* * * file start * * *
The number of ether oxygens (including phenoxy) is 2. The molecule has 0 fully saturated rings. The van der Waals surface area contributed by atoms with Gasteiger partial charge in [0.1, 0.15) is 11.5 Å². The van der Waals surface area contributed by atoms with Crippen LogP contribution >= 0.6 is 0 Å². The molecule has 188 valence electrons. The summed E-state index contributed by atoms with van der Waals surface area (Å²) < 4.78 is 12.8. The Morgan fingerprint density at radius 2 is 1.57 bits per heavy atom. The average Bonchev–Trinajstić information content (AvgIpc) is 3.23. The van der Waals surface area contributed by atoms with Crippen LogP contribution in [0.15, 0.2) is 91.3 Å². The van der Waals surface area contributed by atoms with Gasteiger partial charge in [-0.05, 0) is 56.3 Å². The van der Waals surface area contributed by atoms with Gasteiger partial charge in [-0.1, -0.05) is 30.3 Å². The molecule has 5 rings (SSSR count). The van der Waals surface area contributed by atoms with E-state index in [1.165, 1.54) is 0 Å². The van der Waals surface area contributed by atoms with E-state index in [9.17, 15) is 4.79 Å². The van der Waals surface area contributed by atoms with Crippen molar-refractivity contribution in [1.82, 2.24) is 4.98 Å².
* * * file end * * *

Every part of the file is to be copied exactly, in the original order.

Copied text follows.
The number of ether oxygens (including phenoxy) is 2. The molecule has 0 fully saturated rings. The van der Waals surface area contributed by atoms with Gasteiger partial charge in [0.1, 0.15) is 11.5 Å². The van der Waals surface area contributed by atoms with Crippen LogP contribution >= 0.6 is 0 Å². The molecule has 188 valence electrons. The summed E-state index contributed by atoms with van der Waals surface area (Å²) < 4.78 is 12.8. The Morgan fingerprint density at radius 2 is 1.57 bits per heavy atom. The average Bonchev–Trinajstić information content (AvgIpc) is 3.23. The van der Waals surface area contributed by atoms with Crippen LogP contribution in [0.15, 0.2) is 91.3 Å². The van der Waals surface area contributed by atoms with Gasteiger partial charge in [-0.05, 0) is 56.3 Å². The van der Waals surface area contributed by atoms with Gasteiger partial charge in [-0.1, -0.05) is 30.3 Å². The molecule has 5 rings (SSSR count). The van der Waals surface area contributed by atoms with E-state index in [1.165, 1.54) is 0 Å². The van der Waals surface area contributed by atoms with E-state index in [9.17, 15) is 4.79 Å². The van der Waals surface area contributed by atoms with Crippen molar-refractivity contribution in [1.82, 2.24) is 4.98 Å².